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How A Fish Project Has Helped Tackle Malnutrition In Uganda

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In Ugandan lakes, three highly nutritious, finger-sized fishes, known locally as ‘muziri’, ‘ragoogi’ and ‘mukene’ dominate fish catches. However, their nutritional and economic benefits have not been well realized due to high post-harvest losses, caused by improper handling and processing techniques, impact quality and consumer appeal.

The NutriFish project is making the most out of these fish through the development of five nutrient-packed, fish-enriched food products, including a cooking sauce and maize meal for mothers and babies.

The fish sauce, which is used in place of beans as a source of protein, cooks in just 10 minutes compared to 1-3 hours for beans. Local families are therefore able to cut down on their energy requirements and reduce their environmental impacts whilst meeting their nutritional needs.

The project has also engaged street vendors who make chapatti, normally served with beans, to encourage them to sell their flatbread with fish-enriched sauce to increase uptake.

The project has helped in tackling Anaemia, a deficiency, caused by low iron consumption, common in Uganda where malnutrition, in general, is rife, and represents a serious challenge to human health and economic development.

Anaemia affects women of reproductive age and children under five years in particular because these groups struggle to access food of animal origin, especially fish, due to unavailability and expense. Rich in protein and other nutrients essential for good health, fish is considered a ‘superfood’ and optimal for child development.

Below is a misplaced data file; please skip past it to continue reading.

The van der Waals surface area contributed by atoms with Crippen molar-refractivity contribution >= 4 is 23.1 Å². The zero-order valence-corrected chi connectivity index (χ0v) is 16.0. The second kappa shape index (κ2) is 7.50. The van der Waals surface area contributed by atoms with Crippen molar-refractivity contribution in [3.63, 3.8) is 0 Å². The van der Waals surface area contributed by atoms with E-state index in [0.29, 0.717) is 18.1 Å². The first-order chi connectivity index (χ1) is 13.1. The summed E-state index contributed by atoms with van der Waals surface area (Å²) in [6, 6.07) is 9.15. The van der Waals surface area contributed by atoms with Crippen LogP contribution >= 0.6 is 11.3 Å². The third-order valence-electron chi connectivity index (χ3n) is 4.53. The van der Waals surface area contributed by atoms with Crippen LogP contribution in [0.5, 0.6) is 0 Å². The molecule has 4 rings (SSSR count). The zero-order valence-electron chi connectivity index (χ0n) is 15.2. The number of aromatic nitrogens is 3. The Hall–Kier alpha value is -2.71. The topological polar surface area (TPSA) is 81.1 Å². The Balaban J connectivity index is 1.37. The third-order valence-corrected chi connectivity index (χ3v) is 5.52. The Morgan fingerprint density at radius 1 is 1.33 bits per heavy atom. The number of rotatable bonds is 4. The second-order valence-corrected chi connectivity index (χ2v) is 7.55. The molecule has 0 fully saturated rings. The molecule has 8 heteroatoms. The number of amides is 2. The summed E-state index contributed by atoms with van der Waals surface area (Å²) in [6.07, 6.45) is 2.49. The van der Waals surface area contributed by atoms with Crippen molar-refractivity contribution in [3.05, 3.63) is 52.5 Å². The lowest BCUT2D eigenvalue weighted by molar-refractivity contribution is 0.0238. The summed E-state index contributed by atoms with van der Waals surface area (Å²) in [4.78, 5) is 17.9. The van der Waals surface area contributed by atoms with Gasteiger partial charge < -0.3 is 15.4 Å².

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To help communities reduce their post-harvest losses and access a more reliable supply of processed fish products, NutriFish has introduced solar tent drying technology as an alternative to traditional open-air sun-drying.

The tent drying process is faster and cleaner than traditional methods, whilst also being sustainable, and enhancing the livelihoods of women who constitute the majority of local fish processors. Processed fish quality has improved, increasing the shelf life from 6 to 8 weeks, to nearly 5 months, and has doubled incomes for the women processers.

To further improve the sustainability of small fish processing businesses, the electronic Catch Assessment Survey (eCAS) assessment survey, a simple app, has been developed by the project.

Fishers can use this on their mobile phones to collect and transmit catch data daily. The information provided by the fishers informs the project when fish stocks are low. This data is passed on to local policymakers and feeds into recommendations that help avoid overfishing and ensure sustainable management of fish stocks.

Betty Mercy Timbe from the Ntoroko landing site on Lake Albert never ate small fish whilst growing up: “I thought they were too small to eat,” she explains. But after attending a training session with the project to learn about the nutritional benefits of fish, she tasted fried mukene for the first time – “It was very delicious,” she enthuses.

Betty has since become a project ‘champion’, taking the information she learnt back to her community and encouraging more people to eat small fish by offering them as snacks at her local bar. She has also been able to mobilise 11 women into forming a fishing group.

Previously, the women had to buy fish from other fishers – who would determine who got what number of fish – but now, they own seven boats themselves and since coming together, have been able to enhance their earnings to an estimated US$1,200 per month from various fish-trading activities. The women are using their income to meet their family needs and expand their businesses.

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